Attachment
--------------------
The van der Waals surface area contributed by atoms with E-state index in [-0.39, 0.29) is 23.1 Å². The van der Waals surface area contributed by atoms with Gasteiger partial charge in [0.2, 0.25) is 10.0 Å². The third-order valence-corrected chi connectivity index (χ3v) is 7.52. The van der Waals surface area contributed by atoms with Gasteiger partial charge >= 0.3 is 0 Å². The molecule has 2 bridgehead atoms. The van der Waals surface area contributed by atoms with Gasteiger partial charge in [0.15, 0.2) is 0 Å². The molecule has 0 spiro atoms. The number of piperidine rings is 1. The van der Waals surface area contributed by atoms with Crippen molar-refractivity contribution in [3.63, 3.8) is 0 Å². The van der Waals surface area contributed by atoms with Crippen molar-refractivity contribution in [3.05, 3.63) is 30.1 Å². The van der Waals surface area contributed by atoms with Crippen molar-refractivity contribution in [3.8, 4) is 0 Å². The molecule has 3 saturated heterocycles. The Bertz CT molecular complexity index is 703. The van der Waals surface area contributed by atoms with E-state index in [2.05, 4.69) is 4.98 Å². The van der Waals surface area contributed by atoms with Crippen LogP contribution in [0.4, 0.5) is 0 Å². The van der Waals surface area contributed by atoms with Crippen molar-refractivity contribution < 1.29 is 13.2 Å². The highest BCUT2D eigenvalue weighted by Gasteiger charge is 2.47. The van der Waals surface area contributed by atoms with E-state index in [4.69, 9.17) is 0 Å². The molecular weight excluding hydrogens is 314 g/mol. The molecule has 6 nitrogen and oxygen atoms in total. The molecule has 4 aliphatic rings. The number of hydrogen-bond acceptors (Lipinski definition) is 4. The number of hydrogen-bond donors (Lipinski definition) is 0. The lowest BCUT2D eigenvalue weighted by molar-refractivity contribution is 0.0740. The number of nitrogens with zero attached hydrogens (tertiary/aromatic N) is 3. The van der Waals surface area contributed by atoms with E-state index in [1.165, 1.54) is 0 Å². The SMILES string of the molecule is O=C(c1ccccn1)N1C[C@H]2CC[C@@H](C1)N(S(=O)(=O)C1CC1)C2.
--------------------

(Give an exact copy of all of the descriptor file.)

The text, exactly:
The van der Waals surface area contributed by atoms with E-state index in [-0.39, 0.29) is 23.1 Å². The van der Waals surface area contributed by atoms with Gasteiger partial charge in [0.2, 0.25) is 10.0 Å². The third-order valence-corrected chi connectivity index (χ3v) is 7.52. The van der Waals surface area contributed by atoms with Gasteiger partial charge >= 0.3 is 0 Å². The molecule has 2 bridgehead atoms. The van der Waals surface area contributed by atoms with Gasteiger partial charge in [0.15, 0.2) is 0 Å². The molecule has 0 spiro atoms. The number of piperidine rings is 1. The van der Waals surface area contributed by atoms with Crippen molar-refractivity contribution in [3.63, 3.8) is 0 Å². The van der Waals surface area contributed by atoms with Crippen molar-refractivity contribution in [3.05, 3.63) is 30.1 Å². The van der Waals surface area contributed by atoms with Crippen molar-refractivity contribution in [3.8, 4) is 0 Å². The molecule has 3 saturated heterocycles. The Bertz CT molecular complexity index is 703. The van der Waals surface area contributed by atoms with E-state index in [2.05, 4.69) is 4.98 Å². The van der Waals surface area contributed by atoms with Crippen LogP contribution in [0.4, 0.5) is 0 Å². The van der Waals surface area contributed by atoms with Crippen molar-refractivity contribution < 1.29 is 13.2 Å². The highest BCUT2D eigenvalue weighted by Gasteiger charge is 2.47. The van der Waals surface area contributed by atoms with E-state index in [4.69, 9.17) is 0 Å². The molecular weight excluding hydrogens is 314 g/mol. The molecule has 6 nitrogen and oxygen atoms in total. The molecule has 4 aliphatic rings. The number of hydrogen-bond acceptors (Lipinski definition) is 4. The number of hydrogen-bond donors (Lipinski definition) is 0. The lowest BCUT2D eigenvalue weighted by molar-refractivity contribution is 0.0740. The number of nitrogens with zero attached hydrogens (tertiary/aromatic N) is 3. The van der Waals surface area contributed by atoms with E-state index in [1.165, 1.54) is 0 Å². The SMILES string of the molecule is O=C(c1ccccn1)N1C[C@H]2CC[C@@H](C1)N(S(=O)(=O)C1CC1)C2.